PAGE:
BRegs Weekly | 2 December 2016


2 December 2016 – BRegs Weekly 42- Edition 92

Edition 92 of BRegs Weekly is out now.

Garland Consulting Engineers noted problems with third party certifiers in a submission to BRegs Blog.  Their advice to Building Owners is not to appoint a Design Certifier who is not designing on the project and they recommend the appointment of an existing design team member to the role of Design Certifier.  Based on the wording of the statutory design certificate and the code requirements for the role, Garlands are of the opinion that the use of a third party, non-designing Designer Certifier is not valid and they believe this could have legal and insurance ramifications for a project and those involved.

The apparently haphazard nature of government policy in tackling the housing crisis was prominent in the media again this week.  The government’s Planning and Development (Housing) and Residential Tenancies Bill 2016 will send planning applications for 100 or more residential homes directly to An Bord Pleanala.  Lorcan Sirr in his weekly column said “…this will not be the panacea for a perceived problem, mostly because the problem does not exist.  In 2015, 985 appeals in relation to residential developments were made to An Bord Pleanala, and about 75% of judgments confirmed the local authority’s decision.  Indeed, 82% of all priority appeals to An Bord Pleanala were “disposed of” within 18 weeks.” 

Ronan Lyons examined Central Bank changes to the mortgage rules introduced earlier last year and asked “…why first-time buyers should be treated so differently to other buyers. For a house costing €400,000, to take one example, first-time buyers will need a deposit of €40,000, while anyone else buying the home to live in will need a deposit of €80,000.  And if the dwelling is newly built, the first-time buyers will need a deposit of just €20,000, factoring in their new rebate.  What is the rationale for such a huge gap?”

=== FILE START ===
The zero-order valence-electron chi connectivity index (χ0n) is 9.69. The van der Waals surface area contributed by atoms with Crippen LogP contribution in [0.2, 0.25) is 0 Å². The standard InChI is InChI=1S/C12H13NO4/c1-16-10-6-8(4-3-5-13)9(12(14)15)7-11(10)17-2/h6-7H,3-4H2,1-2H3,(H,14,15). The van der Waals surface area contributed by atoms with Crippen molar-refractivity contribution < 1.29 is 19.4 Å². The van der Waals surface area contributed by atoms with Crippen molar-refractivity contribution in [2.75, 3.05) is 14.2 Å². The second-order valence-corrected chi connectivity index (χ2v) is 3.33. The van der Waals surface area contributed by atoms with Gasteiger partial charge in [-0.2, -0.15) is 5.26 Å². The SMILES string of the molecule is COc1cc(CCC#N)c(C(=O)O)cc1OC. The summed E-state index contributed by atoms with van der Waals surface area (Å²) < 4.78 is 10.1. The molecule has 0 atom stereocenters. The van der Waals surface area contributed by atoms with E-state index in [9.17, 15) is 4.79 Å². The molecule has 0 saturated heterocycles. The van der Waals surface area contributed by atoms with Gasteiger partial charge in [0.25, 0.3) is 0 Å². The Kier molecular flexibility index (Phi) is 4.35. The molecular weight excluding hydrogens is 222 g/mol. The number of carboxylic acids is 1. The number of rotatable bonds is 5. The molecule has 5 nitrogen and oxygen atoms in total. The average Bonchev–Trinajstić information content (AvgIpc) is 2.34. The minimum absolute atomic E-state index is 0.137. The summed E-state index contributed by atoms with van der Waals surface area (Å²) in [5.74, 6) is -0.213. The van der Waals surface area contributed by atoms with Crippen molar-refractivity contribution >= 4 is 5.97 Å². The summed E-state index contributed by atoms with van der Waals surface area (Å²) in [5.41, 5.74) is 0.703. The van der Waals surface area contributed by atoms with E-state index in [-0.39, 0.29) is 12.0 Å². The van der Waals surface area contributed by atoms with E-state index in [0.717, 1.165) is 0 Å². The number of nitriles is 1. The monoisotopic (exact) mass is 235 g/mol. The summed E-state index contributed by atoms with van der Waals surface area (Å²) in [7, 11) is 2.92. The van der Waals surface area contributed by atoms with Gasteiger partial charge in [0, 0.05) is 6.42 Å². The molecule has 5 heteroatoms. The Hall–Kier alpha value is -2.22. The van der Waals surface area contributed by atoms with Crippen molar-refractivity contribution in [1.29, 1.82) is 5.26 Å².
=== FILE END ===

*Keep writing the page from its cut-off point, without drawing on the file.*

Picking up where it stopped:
Jim Power suggested new Central Bank lending regulations were introduced in response to “intense political pressure”. He said “The measures… will just serve to strengthen demand in the market and will risk sending house prices higher.  Opponents of the Central Bank’s formerly prudent approach have argued that higher prices will elicit more housing supply.  While higher prices may elicit increased supply, they will in the meantime create significant difficulties for those struggling to get on the housing ladder.  It would be more appropriate to focus exclusively on improving the economics of house building through the relaxation of development levies, access to cheaper financing, a reduction in the Vat rate, as well as speeding up the planning process.”

A little over a year since the Berkeley balcony collapse that killed six students, the Governor of California has signed a new law that requires contractors to disclose past felonies and other crimes to state regulators within 90 days.  An earlier version of the bill would have required them to disclose settlements stemming from civil lawsuits as well.  However, the law calls for the Contractors State License Board (CSLB) to study requiring builders to report any settlements or judgments stemming from faulty workmanship. The new legislation was introduced by Democratic Senators Jerry Hill and Loni Hancock – with strong support from Jackie Donohoe, mother of Ashley Donohoe and was approved unanimously last month by both chambers of the California legislature.

The BRegs Weekly e-zine gathers all recent social media discussions relating to Building Control Regulations into one weekly digest. It is published every Friday and gives a round-up of news highlights for the week.  We recommend signing up for an automatic subscription to keep up with the discussion surrounding the current annual review of the BC(A)R, and more recent media articles and stories about building control and the impacts on the consumer and construction industry.

Click Here to read:  BRegs Weekly 42- Edition 92

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